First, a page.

Masters degrees in Norwegian Literature & Language equip postgraduates with the skills to critically analyse and understand the morphology of and usage of the Norwegian language, and its representation in literature.
Related subjects include Scandinavian Studies and European Leagues. Entry requirements normally include an appropriate undergraduate degree such as Modern Languages, Literature, or Cultural Studies.
Courses in this field are highly diverse, and offer a range of specialisms for you to choose from. It is possible for you to study either just the Norwegian language, or the literature of Norway individually. As such, research opportunities are broad for this subject.
For example, you might choose to focus solely on the morphology of the Norwegian language, and compare its mutual intelligibility with the Swedish and Danish Languages.
Alternatively, you could explore how colonialism had an effect on the literary traditions of Norway, as Danish was the standard written language of Norway from the 16th to the 19th centuries.
Careers may include traditional roles in academia and publishing, with other opportunities possibly including heritage management, journalism, or even literary translation.
As one of the few centres for the study of modern Scandinavian languages in the UK, we offer a programme that can cater to a wide range of research interests, covering all Scandinavian countries.
Our academic staff are able to offer supervision on a broad variety of subjects, including:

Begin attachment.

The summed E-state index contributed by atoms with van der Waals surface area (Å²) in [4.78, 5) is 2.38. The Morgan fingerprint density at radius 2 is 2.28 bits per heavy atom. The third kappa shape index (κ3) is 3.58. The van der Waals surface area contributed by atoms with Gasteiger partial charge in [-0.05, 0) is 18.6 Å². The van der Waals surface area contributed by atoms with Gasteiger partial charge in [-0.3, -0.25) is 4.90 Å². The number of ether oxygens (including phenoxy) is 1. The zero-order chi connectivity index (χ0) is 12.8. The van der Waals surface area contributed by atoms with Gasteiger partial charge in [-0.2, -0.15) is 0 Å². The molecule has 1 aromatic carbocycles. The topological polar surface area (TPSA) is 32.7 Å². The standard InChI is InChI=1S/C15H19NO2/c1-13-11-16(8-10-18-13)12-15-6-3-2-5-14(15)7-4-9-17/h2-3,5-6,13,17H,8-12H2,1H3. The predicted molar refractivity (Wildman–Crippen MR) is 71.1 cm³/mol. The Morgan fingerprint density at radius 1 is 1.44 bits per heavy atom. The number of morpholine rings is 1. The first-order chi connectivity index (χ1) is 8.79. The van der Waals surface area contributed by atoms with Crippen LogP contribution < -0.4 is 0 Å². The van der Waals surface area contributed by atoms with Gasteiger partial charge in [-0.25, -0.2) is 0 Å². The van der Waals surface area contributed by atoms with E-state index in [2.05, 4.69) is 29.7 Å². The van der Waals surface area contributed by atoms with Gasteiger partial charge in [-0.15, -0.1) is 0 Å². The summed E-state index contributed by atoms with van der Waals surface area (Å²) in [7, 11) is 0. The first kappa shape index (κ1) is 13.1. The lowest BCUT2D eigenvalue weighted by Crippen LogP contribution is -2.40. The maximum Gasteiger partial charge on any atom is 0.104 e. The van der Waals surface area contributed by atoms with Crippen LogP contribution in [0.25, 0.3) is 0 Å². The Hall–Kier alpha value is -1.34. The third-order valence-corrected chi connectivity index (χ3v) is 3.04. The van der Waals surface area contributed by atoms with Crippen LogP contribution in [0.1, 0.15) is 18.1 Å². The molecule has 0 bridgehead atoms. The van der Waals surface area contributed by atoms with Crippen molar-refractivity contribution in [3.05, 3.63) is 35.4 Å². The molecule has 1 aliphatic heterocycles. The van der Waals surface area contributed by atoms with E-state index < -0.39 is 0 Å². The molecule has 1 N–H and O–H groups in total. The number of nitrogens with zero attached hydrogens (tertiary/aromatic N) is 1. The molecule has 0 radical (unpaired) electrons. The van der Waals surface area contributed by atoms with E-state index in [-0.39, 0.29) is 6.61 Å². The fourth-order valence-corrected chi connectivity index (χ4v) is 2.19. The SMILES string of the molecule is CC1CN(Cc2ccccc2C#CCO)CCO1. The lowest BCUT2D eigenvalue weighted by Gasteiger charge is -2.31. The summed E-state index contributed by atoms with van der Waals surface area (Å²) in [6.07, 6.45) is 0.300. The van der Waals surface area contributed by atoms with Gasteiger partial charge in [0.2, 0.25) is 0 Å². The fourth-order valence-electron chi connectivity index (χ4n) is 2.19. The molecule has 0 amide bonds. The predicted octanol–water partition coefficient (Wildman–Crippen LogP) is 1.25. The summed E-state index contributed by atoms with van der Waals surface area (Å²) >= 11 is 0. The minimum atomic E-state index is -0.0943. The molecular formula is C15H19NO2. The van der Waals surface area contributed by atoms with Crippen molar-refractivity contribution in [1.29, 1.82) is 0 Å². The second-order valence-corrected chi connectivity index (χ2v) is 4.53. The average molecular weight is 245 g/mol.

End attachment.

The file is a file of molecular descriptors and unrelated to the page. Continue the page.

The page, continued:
In addition, you have the opportunity to undertake interdisciplinary research in areas such as comparative literature, film studies, translation studies, cultural studies and Scottish studies.
Thanks to our place in the diverse School of Literatures, Languages & Cultures, we are also able to cater for interdisciplinary research programmes.
In order to encourage immersion in your research, we celebrate the major Scandinavian festivals, screen regular films and generally make the atmosphere as Scandinavian as possible. We are fortunate in being able to attract many Scandinavian visitors and speakers, including prominent authors and academics.
We encourage you to participate in our very active social and cultural life. We collaborate closely with the many Scandinavian bodies active in Edinburgh, such as the Danish Cultural Institute, the Norwegian Consulate General, the Scottish-Swedish Society and the Scottish-Finnish Society.
In addition, we have a partnership with the Georg Brandes International PhD School for Scandinavian Literature, Art and Linguistics, which is affiliated to the Department of Scandinavian Studies and Linguistics at the University of Copenhagen. This collaboration provides funding for our staff and students to attend and contribute to international workshops and seminars at the University of Copenhagen.